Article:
Today Chebeague is one of 14 remaining year-round island communities in Maine, with approximately 330 year-round residents. They are a tight-knit, friendly community with deep ties to the island and to fishing, its major industry. “It’s still very old-school, a simple way of life,” says Richards. “I’ve been coming out here all my life, and it’s pretty much the same. But I’m still blown away by the beauty of it all.”

We were, too, blown away not only by the impossibly quaint back roads, picturesque coves, easy-to-access beaches, and panoramic views, but also by the lack of crowds, and the island’s relaxed pace. This is a place to slow down and unplug.

We took the 15-minute ferry boat from Cousins Island on the mainland, landing on the northeast side of Chebeague, with views of the sweeping lawns and impressive porch and facade of the historic Chebeague Island Inn. The rambling, restored 1920s resort sits on a hill overlooking the ocean, with 21 individually decorated guest rooms. There’s also a Great Room, centered around a fieldstone fireplace, and a well-regarded restaurant and bar. What you won’t find are alarm clocks, telephones, and TVs. Guests here are more apt to be on the porch, slouched in a wicker chair, or perhaps on the front lawn snuggled in an Adirondack lounger, reading a book, sipping a cocktail, or simply taking a nap.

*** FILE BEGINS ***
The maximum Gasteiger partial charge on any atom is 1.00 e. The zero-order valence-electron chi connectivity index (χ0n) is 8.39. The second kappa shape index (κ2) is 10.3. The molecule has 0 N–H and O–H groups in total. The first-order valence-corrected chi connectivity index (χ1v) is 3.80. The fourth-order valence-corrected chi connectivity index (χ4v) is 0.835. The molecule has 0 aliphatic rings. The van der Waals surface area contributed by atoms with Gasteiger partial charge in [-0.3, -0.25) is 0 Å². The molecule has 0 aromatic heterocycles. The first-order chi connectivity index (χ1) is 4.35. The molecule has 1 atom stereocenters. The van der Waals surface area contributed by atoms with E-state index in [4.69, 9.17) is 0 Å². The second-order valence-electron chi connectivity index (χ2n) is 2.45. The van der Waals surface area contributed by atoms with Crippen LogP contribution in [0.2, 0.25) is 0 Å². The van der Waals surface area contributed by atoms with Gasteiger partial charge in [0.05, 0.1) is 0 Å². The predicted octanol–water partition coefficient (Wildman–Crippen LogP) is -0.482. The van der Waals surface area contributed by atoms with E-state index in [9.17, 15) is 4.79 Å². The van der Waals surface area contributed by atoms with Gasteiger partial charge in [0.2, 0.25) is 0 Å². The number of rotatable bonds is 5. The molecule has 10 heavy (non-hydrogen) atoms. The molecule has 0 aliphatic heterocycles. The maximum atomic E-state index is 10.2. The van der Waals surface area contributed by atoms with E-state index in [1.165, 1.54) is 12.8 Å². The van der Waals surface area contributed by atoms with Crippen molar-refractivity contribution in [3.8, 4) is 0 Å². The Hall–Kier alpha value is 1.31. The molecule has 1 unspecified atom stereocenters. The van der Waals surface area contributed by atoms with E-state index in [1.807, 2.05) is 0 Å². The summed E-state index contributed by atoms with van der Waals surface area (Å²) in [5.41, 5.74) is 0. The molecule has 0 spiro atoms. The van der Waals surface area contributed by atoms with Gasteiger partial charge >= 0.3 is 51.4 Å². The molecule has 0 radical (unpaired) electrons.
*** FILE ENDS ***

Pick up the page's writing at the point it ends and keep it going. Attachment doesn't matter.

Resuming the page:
But, this was only the first day of our getaway and we hadn’t yet slipped into island time. “What do you recommend we do on the island?” we asked the front desk staff. They smiled, and cheerfully explained our options. We could take in a round of golf at the nine-hole, seaside course adjacent to the inn. We could spend a couple of hours on a lobster boat with a local lobsterman. (And, the inn’s chef would be happy to cook our catch.) Kayaking excursions and sunset cruises with local boat owners could also be arranged. There were lawn games, and the island’s recreation center has tennis and basketball courts. If we wanted to go sailing, the hotel staff would contact a local sailor to arrange a charter. In the end, we decided to take out a couple of bikes for a tour of the island, looking forward to poking around the beaches and coves.